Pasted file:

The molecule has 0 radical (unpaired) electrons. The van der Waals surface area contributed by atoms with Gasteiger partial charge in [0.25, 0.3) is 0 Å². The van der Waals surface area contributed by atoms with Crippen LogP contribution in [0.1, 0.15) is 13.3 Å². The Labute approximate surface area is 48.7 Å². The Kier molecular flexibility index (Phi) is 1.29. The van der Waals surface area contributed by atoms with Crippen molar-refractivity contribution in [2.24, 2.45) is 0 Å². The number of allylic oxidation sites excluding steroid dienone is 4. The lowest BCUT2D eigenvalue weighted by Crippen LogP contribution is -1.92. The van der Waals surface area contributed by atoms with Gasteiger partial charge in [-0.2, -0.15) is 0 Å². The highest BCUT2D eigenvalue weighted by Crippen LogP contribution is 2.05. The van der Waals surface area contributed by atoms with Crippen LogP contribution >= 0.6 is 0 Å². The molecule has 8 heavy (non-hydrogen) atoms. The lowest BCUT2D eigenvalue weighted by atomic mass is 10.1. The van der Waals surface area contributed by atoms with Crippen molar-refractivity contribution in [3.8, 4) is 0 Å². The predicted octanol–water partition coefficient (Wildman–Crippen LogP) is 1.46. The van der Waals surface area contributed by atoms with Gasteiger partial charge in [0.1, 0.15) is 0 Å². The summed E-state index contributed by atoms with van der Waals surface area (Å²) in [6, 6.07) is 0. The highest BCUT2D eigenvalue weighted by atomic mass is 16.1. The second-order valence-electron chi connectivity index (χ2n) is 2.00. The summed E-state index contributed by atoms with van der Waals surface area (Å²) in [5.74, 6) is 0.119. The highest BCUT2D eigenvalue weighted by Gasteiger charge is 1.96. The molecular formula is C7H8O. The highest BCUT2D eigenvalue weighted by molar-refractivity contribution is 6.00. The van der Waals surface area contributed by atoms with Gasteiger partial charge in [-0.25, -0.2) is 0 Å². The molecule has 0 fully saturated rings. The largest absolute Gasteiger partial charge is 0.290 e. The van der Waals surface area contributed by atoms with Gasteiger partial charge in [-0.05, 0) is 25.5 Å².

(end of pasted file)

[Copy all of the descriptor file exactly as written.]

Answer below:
The molecule has 0 radical (unpaired) electrons. The van der Waals surface area contributed by atoms with Gasteiger partial charge in [0.25, 0.3) is 0 Å². The van der Waals surface area contributed by atoms with Crippen LogP contribution in [0.1, 0.15) is 13.3 Å². The Labute approximate surface area is 48.7 Å². The Kier molecular flexibility index (Phi) is 1.29. The van der Waals surface area contributed by atoms with Crippen molar-refractivity contribution in [2.24, 2.45) is 0 Å². The number of allylic oxidation sites excluding steroid dienone is 4. The lowest BCUT2D eigenvalue weighted by Crippen LogP contribution is -1.92. The van der Waals surface area contributed by atoms with Gasteiger partial charge in [-0.2, -0.15) is 0 Å². The highest BCUT2D eigenvalue weighted by Crippen LogP contribution is 2.05. The van der Waals surface area contributed by atoms with Crippen LogP contribution >= 0.6 is 0 Å². The molecule has 8 heavy (non-hydrogen) atoms. The lowest BCUT2D eigenvalue weighted by atomic mass is 10.1. The van der Waals surface area contributed by atoms with Crippen molar-refractivity contribution in [3.8, 4) is 0 Å². The predicted octanol–water partition coefficient (Wildman–Crippen LogP) is 1.46. The van der Waals surface area contributed by atoms with Gasteiger partial charge in [0.1, 0.15) is 0 Å². The summed E-state index contributed by atoms with van der Waals surface area (Å²) in [6, 6.07) is 0. The highest BCUT2D eigenvalue weighted by atomic mass is 16.1. The second-order valence-electron chi connectivity index (χ2n) is 2.00. The summed E-state index contributed by atoms with van der Waals surface area (Å²) in [5.74, 6) is 0.119. The highest BCUT2D eigenvalue weighted by Gasteiger charge is 1.96. The molecular formula is C7H8O. The highest BCUT2D eigenvalue weighted by molar-refractivity contribution is 6.00. The van der Waals surface area contributed by atoms with Gasteiger partial charge in [-0.25, -0.2) is 0 Å². The molecule has 0 fully saturated rings. The largest absolute Gasteiger partial charge is 0.290 e. The van der Waals surface area contributed by atoms with Gasteiger partial charge in [-0.05, 0) is 25.5 Å².